Dogs. Dogs everywhere. Dogs in houses and stray dogs in streets. In this respect, Argentina is just like Washington (the land of dogs) except the Dogs here are scary! Dirty and raggedly bony from life in the streets. And leaving their traces everywhere. Dad, you should know that I will never procrastinate cleaning up after Jack again in my life after my experience here! One little dog has followed us several time, he looks somewhat like a dalmation. We call him Pecas (freckles).

The keys to front doors (all front doors, ours included) are like those in Scarlet Pimpernell, cerca 1860 or so, complete with old fashioned teeth on either side of the key. Wood burning stoves, in some homes, to keep the house warm. Shutters, on many windows. Bars on most others. A basket seated on a tall pole stands in front of each home, for trash. Trash here is collected every day, from these little baskets seated up high in the front yard. Tiny little washers, no dryers. Clothes are hung on a clothes line outdoors, for us on our little apartment balcony. No dishwashers, but always fridges.

Cobblestone sidewalks at times, other times straight pavement. The food! Goodness, sweet Sister Sanders certainly helped me prepare. The Empanadas are stellar, the pan (bread) supreme. Mom, I bought some authentic alfajores on Saturday, and I´d have to say that we were spot on when we had that cookie alfajores making fest before I left. They tasted almost exactly the same! I´m afraid for my health, but luckily we walk nearly everywhere, which equates to 7 or 8 miles or more a day. That makes me feel a little better. Almuerzo (lunch) is the big meal here, eaten at 1pm or so. Cena (dinner) is usually about 8 or 9 pm and is very small. My American stomach is angry with me at the moment, craving food at 5 or 6. But I´m adjusting. All in good time!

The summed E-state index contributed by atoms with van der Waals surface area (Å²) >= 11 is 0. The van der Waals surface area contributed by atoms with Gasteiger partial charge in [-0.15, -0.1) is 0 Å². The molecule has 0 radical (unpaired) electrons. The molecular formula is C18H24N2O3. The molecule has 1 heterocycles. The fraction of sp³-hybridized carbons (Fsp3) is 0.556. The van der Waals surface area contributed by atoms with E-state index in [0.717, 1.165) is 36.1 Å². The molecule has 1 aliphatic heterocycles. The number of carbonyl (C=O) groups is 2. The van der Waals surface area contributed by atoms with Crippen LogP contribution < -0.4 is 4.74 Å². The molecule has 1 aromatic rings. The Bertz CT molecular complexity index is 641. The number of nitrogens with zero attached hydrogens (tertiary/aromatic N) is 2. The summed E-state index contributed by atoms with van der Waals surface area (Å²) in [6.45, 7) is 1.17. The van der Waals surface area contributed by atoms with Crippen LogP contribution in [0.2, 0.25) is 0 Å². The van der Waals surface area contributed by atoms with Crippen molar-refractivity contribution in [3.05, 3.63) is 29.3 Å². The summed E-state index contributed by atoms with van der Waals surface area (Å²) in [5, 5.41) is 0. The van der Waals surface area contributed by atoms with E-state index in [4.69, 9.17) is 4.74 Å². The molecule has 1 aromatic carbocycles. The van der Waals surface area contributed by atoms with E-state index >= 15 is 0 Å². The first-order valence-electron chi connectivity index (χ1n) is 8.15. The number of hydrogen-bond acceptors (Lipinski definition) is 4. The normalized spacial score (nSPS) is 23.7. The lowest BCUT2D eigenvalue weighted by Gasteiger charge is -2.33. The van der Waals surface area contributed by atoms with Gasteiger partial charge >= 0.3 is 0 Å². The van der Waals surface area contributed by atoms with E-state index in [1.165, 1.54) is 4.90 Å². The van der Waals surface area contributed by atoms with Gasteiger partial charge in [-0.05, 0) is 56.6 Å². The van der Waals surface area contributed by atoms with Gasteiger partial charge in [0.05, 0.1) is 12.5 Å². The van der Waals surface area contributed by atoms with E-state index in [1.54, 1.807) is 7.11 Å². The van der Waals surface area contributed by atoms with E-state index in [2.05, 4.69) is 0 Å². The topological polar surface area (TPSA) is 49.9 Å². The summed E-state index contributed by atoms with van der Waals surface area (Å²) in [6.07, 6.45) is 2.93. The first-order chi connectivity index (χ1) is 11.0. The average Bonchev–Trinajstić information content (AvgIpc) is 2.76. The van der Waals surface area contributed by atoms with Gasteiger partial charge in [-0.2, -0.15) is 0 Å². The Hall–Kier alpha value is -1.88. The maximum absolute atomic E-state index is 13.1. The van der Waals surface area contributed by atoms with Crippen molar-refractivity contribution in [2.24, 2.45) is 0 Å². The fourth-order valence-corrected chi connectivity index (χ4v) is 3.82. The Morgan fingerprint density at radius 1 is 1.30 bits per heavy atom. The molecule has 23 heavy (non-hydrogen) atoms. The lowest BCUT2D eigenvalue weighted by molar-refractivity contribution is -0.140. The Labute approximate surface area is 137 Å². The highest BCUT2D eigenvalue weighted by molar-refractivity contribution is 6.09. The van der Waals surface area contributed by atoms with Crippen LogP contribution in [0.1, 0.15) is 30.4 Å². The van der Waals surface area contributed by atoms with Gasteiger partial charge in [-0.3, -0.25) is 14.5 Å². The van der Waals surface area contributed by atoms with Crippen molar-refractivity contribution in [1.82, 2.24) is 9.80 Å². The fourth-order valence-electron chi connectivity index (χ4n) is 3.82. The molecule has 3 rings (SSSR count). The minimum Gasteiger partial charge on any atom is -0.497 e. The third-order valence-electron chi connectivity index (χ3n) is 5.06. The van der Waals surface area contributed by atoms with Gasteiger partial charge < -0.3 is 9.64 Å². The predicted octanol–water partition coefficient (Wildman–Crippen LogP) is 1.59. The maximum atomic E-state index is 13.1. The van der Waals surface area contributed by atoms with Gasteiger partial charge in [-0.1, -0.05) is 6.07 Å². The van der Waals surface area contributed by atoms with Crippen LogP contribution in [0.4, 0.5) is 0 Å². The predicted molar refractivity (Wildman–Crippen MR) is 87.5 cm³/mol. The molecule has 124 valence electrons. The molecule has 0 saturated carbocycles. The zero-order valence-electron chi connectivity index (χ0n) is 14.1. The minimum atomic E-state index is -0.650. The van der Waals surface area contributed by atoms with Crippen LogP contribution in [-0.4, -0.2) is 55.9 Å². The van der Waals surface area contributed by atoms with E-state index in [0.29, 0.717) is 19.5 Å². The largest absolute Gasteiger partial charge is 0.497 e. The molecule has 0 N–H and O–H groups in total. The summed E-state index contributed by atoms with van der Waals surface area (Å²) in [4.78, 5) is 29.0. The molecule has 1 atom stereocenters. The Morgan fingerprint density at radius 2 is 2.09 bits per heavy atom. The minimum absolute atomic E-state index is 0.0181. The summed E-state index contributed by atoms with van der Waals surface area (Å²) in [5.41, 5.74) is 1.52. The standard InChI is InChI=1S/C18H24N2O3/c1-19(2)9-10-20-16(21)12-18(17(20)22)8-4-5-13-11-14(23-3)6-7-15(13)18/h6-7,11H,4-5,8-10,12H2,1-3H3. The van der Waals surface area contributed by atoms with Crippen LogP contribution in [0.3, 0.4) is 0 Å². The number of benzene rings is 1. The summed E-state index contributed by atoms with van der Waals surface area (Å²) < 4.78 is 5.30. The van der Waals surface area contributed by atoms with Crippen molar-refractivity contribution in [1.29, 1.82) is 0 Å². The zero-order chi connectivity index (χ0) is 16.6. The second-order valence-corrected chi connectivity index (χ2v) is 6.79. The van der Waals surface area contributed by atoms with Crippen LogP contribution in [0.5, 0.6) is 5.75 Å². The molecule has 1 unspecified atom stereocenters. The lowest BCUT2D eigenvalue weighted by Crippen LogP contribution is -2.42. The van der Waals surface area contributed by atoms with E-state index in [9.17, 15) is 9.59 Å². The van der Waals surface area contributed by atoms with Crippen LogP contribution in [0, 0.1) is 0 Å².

We never knock doors. Always clap. We always clap and stand away from the door at least 7 feet, to wait for´folks to come to their doors. It´s the weirdest thing to me, after knocking doors in Washington for 3 months, 2 hours a day. But I love it! Many houses have a courtyard with a gate. Other homes are right on the sidewalk of the street, like in the Cosby Show.

I think the boys will squirm at this, but everyone greets you with a kiss instead of a hug here! Men in the church are asked to give us handshakes, but the women and children always say hello with a kiss on the cheek, always the right cheek. Stranger or friend. One or two times we haven´t been able to tell a male investigator the rule fast enough, and so I´ve gotten kisses on the cheek from them, too.